Fentanyl is 50 times more potent than heroin and low cost, prompting drug dealers to mix it with other drugs in potentially lethal doses. Often, those who overdose are unaware that fentanyl has been added to the drug they have taken.

Parma firefighter/paramedic Robert Bures shared insights from the frontlines, noting an increase in the required doses of naloxone to counteract overdoses. When he first joined the department, a typical dose of naloxone was .4 to 2 milligrams, and paramedics only used 2 mg in extreme cases, he said.

But today, Bures says the need is often much higher. Community-distributed overdose kits contain 4 mg of naloxone, and during one of his recent shifts, a patient received 12 mg.

“We’re definitely seeing that when we are getting called out, especially if we’re suspecting fentanyl, it’s taking more Narcan than it used to,” Bures said. “Drugs are not only stronger, but you don’t know what people are cutting it with anymore.”

A study by the Substance Abuse Treatment, Prevention and Policy research journal found that 83% of patients in suspected fentanyl cases required more than two doses of naloxone. The authors suggest that the standard dose may need to increase as much as threefold to combat the crisis’ shift toward more potent opioids and avoid overdose deaths.

Despite the rise in naloxone administration per call, Bures said that the number of overdose calls has decreased. Data from the Cuyahoga County Medical Examiner’s Office shows that drug-related deaths in Parma have been nearly cut in half since 2016.

Bures said it’s hard to nail down why the overdose numbers are lowering, with so many factors contributing to the crisis. But he hopes it’s because fewer people are using opioids, and not that they now have access to naloxone without having to call 911.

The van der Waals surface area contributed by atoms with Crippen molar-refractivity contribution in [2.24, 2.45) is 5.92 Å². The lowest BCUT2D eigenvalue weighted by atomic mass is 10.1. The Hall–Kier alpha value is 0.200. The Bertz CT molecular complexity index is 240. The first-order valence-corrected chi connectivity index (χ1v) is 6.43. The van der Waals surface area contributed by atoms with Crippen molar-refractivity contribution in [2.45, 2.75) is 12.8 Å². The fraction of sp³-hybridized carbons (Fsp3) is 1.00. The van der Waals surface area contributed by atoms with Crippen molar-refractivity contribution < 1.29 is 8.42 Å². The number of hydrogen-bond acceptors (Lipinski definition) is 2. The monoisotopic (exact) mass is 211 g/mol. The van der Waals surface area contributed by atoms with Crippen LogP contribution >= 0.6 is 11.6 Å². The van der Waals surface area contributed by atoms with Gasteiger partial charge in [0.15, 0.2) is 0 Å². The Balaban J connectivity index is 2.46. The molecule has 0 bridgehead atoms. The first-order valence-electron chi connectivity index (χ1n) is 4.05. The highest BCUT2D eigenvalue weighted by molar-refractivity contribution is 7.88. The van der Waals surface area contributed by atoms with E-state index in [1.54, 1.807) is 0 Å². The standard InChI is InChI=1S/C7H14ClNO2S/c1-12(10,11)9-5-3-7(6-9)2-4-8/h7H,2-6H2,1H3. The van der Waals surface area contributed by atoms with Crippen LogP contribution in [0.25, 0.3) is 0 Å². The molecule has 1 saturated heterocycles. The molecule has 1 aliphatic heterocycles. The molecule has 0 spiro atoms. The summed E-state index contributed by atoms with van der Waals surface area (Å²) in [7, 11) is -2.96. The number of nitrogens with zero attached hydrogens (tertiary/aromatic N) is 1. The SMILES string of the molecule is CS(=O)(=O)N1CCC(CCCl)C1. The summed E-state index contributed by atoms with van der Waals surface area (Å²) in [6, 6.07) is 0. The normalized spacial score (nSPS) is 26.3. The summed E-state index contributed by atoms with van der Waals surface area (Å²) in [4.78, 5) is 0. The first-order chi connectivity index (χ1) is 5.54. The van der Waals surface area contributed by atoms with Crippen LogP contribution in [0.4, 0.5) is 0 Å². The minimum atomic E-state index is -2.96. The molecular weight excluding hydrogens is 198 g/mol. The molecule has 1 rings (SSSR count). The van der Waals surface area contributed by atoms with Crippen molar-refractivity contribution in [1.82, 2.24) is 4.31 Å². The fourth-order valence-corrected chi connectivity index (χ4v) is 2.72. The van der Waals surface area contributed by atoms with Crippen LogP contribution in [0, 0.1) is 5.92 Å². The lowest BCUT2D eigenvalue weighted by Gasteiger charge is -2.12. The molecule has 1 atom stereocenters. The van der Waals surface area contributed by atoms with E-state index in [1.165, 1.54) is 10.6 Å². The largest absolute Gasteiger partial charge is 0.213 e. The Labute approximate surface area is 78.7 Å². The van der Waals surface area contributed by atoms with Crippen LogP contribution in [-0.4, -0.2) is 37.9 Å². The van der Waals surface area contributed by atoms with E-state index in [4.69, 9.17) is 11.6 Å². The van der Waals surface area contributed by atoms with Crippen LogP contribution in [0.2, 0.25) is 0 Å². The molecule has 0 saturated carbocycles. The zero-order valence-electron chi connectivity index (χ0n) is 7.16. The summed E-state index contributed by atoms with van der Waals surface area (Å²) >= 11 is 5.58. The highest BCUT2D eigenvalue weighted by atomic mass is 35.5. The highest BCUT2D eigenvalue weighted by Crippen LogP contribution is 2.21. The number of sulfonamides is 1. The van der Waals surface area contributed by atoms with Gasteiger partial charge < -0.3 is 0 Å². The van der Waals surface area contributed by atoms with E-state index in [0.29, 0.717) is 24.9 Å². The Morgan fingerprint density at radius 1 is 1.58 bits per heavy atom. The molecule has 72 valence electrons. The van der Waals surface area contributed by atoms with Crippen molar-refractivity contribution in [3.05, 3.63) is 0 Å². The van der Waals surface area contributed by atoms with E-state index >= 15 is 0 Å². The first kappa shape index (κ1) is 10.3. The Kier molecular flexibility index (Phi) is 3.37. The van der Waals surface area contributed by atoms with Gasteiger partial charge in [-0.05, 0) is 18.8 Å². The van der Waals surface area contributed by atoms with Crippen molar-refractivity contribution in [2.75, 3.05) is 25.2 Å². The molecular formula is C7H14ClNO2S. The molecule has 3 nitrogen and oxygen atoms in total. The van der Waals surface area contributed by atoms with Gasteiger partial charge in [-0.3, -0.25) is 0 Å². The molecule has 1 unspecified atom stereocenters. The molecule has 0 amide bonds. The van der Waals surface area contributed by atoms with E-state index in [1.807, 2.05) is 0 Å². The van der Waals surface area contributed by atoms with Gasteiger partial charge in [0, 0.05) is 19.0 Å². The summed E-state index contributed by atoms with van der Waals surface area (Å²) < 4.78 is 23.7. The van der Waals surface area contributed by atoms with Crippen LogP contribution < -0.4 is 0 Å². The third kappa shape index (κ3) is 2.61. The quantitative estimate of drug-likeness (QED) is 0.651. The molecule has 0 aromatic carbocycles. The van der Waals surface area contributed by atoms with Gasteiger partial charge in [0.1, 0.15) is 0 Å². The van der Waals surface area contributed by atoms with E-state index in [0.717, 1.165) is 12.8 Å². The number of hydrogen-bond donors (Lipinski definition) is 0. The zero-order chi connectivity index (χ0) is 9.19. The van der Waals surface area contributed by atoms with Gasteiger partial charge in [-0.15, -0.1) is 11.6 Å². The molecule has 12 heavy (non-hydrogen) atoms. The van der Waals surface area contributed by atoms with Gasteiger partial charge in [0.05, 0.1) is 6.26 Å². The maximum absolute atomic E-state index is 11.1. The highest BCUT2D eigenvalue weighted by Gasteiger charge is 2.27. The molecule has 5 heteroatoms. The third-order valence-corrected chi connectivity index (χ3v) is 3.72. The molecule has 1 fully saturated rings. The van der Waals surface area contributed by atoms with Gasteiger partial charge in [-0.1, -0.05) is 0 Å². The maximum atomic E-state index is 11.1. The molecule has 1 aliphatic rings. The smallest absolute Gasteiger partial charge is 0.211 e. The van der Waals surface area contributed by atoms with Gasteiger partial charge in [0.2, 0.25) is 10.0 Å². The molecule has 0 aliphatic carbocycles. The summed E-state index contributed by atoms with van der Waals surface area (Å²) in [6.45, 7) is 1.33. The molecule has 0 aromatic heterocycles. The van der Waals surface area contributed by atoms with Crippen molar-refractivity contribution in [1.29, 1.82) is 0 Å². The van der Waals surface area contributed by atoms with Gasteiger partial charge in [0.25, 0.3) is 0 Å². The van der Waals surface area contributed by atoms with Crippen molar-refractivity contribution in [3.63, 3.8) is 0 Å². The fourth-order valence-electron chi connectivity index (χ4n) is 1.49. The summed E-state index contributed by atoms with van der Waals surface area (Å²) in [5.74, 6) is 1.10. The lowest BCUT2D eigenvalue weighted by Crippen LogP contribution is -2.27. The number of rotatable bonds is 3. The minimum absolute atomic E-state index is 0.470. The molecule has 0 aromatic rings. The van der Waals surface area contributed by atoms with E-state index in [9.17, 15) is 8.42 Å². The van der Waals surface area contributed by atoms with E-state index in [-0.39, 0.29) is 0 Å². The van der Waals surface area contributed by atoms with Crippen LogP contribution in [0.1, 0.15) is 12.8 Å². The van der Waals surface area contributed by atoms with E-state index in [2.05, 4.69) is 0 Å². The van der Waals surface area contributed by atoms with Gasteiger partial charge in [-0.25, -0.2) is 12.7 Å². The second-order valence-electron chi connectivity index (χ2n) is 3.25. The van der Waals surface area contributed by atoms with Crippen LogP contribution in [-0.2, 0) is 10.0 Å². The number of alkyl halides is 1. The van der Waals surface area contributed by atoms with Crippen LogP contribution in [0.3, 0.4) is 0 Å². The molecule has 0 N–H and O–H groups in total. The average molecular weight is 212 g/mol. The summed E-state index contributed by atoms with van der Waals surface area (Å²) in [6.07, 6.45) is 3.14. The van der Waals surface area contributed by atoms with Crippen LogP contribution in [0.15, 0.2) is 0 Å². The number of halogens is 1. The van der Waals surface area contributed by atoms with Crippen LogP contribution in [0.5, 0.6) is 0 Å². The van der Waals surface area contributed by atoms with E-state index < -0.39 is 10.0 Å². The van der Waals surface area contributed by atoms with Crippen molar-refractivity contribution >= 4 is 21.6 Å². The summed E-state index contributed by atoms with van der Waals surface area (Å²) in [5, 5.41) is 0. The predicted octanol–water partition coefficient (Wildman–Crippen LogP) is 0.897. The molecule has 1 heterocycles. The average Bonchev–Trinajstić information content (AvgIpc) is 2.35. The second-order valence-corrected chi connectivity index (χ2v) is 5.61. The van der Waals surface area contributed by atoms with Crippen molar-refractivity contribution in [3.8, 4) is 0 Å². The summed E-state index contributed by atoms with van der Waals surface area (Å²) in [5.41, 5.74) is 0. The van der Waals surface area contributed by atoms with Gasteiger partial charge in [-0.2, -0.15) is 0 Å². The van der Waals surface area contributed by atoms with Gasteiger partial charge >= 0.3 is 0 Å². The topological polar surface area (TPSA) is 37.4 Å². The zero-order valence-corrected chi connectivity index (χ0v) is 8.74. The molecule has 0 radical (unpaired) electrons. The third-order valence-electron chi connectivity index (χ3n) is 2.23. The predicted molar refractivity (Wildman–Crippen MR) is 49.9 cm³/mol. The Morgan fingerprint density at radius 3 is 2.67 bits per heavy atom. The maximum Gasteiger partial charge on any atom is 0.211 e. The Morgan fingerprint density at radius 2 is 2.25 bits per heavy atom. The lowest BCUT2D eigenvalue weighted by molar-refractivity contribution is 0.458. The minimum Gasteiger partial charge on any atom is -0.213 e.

“When people have their own kits, we may never be alerted to that,” Bures said. “People might be using Narcan at home without ever calling us in the first place, which they absolutely should still do.”

Community-distributed naloxone kits are intended to be a first line of defense in an emergency to keep patients alive until paramedics arrive, and instructions on the packaging indicate to administer the product and call 911 simultaneously. But, Bures said, a lot of patients have been in and out of the hospital many times and don’t want to go back.

Bures believes others may worry about calling the police, afraid to inadvertently report their own illegal behavior. But with the introduction of the Good Samaritan Law, which gives immunity from drug charges for those who overdose, as well as those who call 911, he hopes that fear is diminishing.

“That was a huge thing for a long time,” Bures said. “People were so afraid that the police were going to come, charge them for drugs and throw them in jail, and that’s simply not the case anymore.”

Bures said that when it comes down to it, he believes the decrease in overdose calls likely is from the coordinated community initiatives taking place throughout the county – good public education, getting resources to the people who need them and finding partners who can get treatment help to those who are ready for it.

“I think the numbers are going to continue to go down because people now have access to naloxone which can save their lives, as well as education and information,” Bures said. “People know so much more and have gotten smarter about it.”